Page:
Maybe you’re an IT professional who’s familiar with installing apps on iPads, but finds that delivering applications to Mac computers is a challenge – since the process has its own specificities. Or, maybe you’re a Mac administrator who already knows most of the tips and tricks to make pushing your applications to macOS devices a breeze.
In either case – whether you’re just starting out or you’re a Mac-heavy user – this article will assist you in streamlining your process of pushing applications to macOS devices. As a provider of a mobile device management (MDM) solution for macOS, we support several schools and know the best practices for delivering applications quickly, efficiently, and without error.
There are three methods to remotely install applications to your Mac fleet: through the Volume Purchase Program - VPP (for App Store-hosted applications), a PKG file or Custom Commands (both for non-App Store applications). Check out our information below to understand what each of these methods offers, and what you can do to keep up with the demands of your school.
Most best practices of installing applications using VPP on Mac computers are similar to those we use with iPads. First, remember to check the amount of VPP licenses. The number of licenses should be sufficient for the number of recipients (users or devices); otherwise, the install command will fail.
Next, take a look at how you’ll be assigning the VPP licenses. These can be assigned by the device or by the user (Apple ID). The best way of assignment will depend on your school's scenario, as well as the deployment model.
One asset to consider is the VPP device-based install of apps, which was released with iOS 9. This made it possible to remotely install applications to the device serial number – and not to the Apple ID connected to the device. For Macs Laboratories, we recommend using the device-based install of apps, because the same device will be used by more than one student.
Important note: In order to remotely install apps without any user interaction, please be sure your Macs are updated to OS X El Capitan (version 10.11) or later.
Another method for installing applications to macOS devices is by pushing a PKG file. This type of file works like a package of compressed installer files used to install a software program. The PKG file is one of the most common extensions used for installing software on Mac OS X.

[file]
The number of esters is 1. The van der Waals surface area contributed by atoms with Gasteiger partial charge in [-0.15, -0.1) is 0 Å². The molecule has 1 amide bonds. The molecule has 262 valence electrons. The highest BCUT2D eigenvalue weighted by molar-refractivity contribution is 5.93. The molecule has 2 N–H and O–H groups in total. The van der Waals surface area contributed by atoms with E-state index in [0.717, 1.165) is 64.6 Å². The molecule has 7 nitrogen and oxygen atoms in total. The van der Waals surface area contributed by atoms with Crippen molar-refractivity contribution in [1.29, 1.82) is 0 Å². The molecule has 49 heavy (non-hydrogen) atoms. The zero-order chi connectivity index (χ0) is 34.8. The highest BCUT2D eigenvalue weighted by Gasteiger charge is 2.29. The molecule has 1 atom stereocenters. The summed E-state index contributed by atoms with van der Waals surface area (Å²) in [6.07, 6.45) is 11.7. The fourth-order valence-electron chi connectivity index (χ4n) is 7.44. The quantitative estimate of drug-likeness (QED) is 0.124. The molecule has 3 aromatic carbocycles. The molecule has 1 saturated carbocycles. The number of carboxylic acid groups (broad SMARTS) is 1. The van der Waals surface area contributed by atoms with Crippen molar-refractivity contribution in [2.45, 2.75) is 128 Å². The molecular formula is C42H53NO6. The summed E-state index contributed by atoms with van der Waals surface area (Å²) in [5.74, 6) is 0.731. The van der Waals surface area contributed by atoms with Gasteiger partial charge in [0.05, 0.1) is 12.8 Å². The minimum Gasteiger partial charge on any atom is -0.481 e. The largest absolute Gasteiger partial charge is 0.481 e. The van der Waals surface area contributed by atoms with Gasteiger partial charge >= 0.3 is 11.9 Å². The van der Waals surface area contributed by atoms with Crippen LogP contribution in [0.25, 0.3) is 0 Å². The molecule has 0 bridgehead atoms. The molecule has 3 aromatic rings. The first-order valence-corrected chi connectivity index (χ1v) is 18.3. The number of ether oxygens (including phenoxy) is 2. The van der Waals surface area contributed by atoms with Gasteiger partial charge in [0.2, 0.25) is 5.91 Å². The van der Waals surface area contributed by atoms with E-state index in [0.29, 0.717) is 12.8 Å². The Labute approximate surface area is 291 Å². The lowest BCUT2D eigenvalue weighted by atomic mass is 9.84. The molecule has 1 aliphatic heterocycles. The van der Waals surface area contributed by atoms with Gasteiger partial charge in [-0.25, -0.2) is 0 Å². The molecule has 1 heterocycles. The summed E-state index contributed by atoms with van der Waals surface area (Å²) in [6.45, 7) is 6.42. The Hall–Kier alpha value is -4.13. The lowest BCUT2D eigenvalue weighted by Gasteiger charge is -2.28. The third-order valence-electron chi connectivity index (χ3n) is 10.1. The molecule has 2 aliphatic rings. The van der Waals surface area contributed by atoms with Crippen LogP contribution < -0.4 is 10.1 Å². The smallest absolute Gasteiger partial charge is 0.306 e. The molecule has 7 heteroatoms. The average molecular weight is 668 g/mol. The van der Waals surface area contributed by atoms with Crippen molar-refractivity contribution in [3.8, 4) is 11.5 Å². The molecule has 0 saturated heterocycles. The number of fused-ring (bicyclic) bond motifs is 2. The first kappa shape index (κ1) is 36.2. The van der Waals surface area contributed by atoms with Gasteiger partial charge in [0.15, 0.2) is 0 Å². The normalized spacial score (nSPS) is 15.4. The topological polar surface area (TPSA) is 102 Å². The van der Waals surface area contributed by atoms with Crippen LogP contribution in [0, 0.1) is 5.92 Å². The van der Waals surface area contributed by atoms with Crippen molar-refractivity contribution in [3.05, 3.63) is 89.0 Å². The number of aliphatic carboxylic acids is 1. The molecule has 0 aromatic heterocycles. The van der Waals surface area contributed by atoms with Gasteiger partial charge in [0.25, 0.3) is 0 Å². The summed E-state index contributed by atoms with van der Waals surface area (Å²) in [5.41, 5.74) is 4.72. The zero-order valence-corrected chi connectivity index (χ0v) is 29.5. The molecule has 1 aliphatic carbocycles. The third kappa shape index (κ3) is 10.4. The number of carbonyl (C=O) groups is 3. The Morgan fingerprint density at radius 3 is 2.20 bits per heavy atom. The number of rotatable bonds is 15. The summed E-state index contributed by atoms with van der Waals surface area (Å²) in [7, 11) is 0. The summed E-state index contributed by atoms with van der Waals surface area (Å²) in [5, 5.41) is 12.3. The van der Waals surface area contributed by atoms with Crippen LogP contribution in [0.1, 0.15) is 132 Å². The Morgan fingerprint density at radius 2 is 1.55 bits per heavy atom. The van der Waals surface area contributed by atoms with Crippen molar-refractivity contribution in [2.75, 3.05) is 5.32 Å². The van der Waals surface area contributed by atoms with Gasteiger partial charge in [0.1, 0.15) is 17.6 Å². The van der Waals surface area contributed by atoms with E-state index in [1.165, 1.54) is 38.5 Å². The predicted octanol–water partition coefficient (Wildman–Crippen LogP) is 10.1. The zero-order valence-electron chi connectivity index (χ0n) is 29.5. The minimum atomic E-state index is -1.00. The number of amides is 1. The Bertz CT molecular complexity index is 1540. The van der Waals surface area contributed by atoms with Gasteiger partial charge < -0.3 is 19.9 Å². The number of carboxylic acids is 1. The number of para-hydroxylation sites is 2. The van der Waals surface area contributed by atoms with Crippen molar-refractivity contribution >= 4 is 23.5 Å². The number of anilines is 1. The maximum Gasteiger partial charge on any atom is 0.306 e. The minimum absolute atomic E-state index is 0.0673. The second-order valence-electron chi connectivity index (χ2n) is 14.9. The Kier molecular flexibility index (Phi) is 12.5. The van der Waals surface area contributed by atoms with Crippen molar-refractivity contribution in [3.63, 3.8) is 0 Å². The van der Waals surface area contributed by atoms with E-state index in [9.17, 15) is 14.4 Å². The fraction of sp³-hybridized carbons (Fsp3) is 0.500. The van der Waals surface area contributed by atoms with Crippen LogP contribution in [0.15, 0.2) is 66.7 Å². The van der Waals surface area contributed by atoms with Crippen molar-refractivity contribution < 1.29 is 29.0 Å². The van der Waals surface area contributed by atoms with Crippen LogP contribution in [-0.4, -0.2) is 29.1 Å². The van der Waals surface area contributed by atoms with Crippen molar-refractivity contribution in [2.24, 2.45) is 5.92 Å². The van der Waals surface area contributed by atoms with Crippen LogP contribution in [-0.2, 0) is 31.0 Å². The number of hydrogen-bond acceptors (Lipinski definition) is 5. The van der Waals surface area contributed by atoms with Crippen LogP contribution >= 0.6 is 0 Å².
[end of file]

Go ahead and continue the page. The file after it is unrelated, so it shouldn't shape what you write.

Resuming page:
Deploying a PKG works with MDM solutions as well. Simply download the app on one enrolled Mac. Then, if you’re using our MDM program, Mosyle Manager, just log into the MDM after the download completes and create the PKG.
Within the Install App profile, select Enterprise App as the installation source. Next, click the button to + Add Application and choose the tab Add App. From here, click Generate PKG with Mosyle Manager. Choose the device that has the app installed. From the list of applications, select the application to install. The PKG will be downloaded onto the Mac.
Once you have obtained the PKG generated from Mosyle Manager, you’ll need to host the PKG file on a public link with SSL (HTTPS). We offer an add-on for .PKG hosting. Once hosted, copy/paste the link into the field within Mosyle Manager, and assign to the devices.
Most of schools use the Custom Commands method to deliver large non-App Store applications (such as Adobe's softwares and Microsoft Office) into Mac computers. By using this method, you should use a bash/terminal script to install the application to the desired Mac computers. This script is usually provided by the software developer within its documentation.
Mosyle Manager MDM provides you with a feature to run Custom Commands easily. Within the Management area, navigate to Custom Commands and select + Add new profile. Then, copy and paste the code and set up the profile’s configuration. And remember: be careful when entering and applying custom codes and commands.
Keep in mind the details for the profile only show information once the process is done. In the meantime, you could use a command such as “ls -lh” to list items inside the /tmp directory where the files are being downloaded to see how much data has downloaded to have an idea of the progress.
Important note: make sure to push any license information to the devices so users can access and use the applications.
Obviously, each method of pushing apps to Macs has its own benefits, but we usually recommend VPP to all schools. The best thing about VPP is that you have all the information about licenses in a single platform. It’s the simpler and easier way to deliver applications. You can check out more information about VPP here in our article.
Do you have any best practices for installing applications in educational environments? Share them with us in the comments, or tweet us!
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